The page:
Then there was this guy: a bright male Purple Finch. Although he’s not an especially rare or unusual species, per se, he was the first one to turn up at the feeders and I’ve always had a soft spot for them. He’s uncommon enough that we’re unlikely to have more than half a dozen individuals or so visit our feeders at any given time over the winter. Their numbers are declining in much of their range, and this includes Ontario. Back where I grew up in the Toronto area we might, in a good year, have a couple pairs come to the feeder in the winter. Our current house lies in one of the high-abundance regions of the province for this species, so we see a few more, though not a lot more.
And finally, what was probably the most exciting visitor so far this fall: a female Evening Grosbeak. She lingered at the feeder just long enough for me to decide to get my camera’s long lens out, but not long enough for me to actually get a photo. The first bag of seed we bought, thinking it was sunflower, turned out to be a millet-heavy mixed bag with very little sunflower. She wasn’t that taken by the mix and didn’t hang around long enough to see the sunflower we rushed out to get as soon as we spotted her.
The last time I had an Evening Grosbeak visiting the feeders of the house I was living in was about 15 years ago or so, while I was young enough to be still considered “growing up”, and well before I’d taken up birding as a hobby. I recall the birds being nearly annual when I was a child in the 80s (or that part of the 80s that I was old enough to remember), but numbers petered out into the 90s, and then they stopped coming altogether.
The decline is due to the forestry industry’s control of Spruce Budworm outbreaks, the timing of which corresponds nearly exactly. Evening Grosbeaks are budworm specialists in the summer, even becoming pseudo-nomadic to take advantage of the bounty afforded by outbreaks, and the suppression of these outbreaks has meant a corresponding decline in all of the bird species that depend on them (the grosbeaks aren’t the only ones – several species of warbler are also strongly tied to budworm outbreaks). When I was growing up, budworm outbreaks affected between 8 million and 18 million hectares (20-45 million acres) annually. Since 2000 the average area affected in a given year is only a fraction of that: 81k to 337k hectares (200k-830k acres).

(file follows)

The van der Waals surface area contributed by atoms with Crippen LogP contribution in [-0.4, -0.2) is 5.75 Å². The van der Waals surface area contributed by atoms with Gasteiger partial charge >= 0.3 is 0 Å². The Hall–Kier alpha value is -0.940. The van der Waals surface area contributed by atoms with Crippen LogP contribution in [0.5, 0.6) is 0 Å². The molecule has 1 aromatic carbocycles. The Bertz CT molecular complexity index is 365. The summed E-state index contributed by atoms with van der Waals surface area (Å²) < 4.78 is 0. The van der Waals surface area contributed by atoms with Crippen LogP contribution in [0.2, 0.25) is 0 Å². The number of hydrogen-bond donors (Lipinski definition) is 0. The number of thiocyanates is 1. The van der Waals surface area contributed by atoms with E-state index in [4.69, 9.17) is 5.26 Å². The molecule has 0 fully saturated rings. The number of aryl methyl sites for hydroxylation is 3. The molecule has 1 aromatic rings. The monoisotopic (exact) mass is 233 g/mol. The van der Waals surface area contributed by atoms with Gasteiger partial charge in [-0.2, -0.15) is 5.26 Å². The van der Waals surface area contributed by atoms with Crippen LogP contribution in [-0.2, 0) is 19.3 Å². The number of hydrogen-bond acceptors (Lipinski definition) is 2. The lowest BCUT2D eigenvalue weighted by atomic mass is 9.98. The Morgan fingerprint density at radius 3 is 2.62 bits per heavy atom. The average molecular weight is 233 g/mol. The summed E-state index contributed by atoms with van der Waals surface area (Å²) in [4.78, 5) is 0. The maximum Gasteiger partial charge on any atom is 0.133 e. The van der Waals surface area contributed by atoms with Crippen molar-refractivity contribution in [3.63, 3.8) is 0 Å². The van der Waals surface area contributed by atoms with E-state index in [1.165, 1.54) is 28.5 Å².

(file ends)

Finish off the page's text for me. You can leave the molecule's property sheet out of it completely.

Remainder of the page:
On the other hand, Evening Grosbeaks aren’t originally native to eastern North America. They’re from the west, and moved east as human activity started to create more extensive tracts of the sort of habitat (and vegetative communities) that they prefer. The first breeding record of the species in Ontario wasn’t until 1920, up at the Manitoba border. Twelve years later they’d reached Algonquin Provincial Park. Survey data suggest that Ontario population peaked in the 80s. That said, they’re also on the decline in other parts of Canada, even where they’re historically native – most likely also due to Spruce Budworm control.
So. My first Evening Grosbeak feeder-visit in a decade and a half… you can imagine I was pretty stoked. Even though this is a pretty crummy photo, I had to have a record shot. She had, fortunately, not gone far when she left the feeder – she’d flown into one of the big maples in the yard and was eating maple keys, the few that hadn’t ever gotten around to falling off the tree. Dan had heard some flying overhead a few days before she showed up, and yesterday he noticed a male and a female at the top of the big maple. They didn’t come down to the feeder, but I’m hopeful that we’ll have a few grosbeaks visiting this winter. [I should probably have saved all that budworm info for a later post… but you know if I did, we won’t end up seeing any.]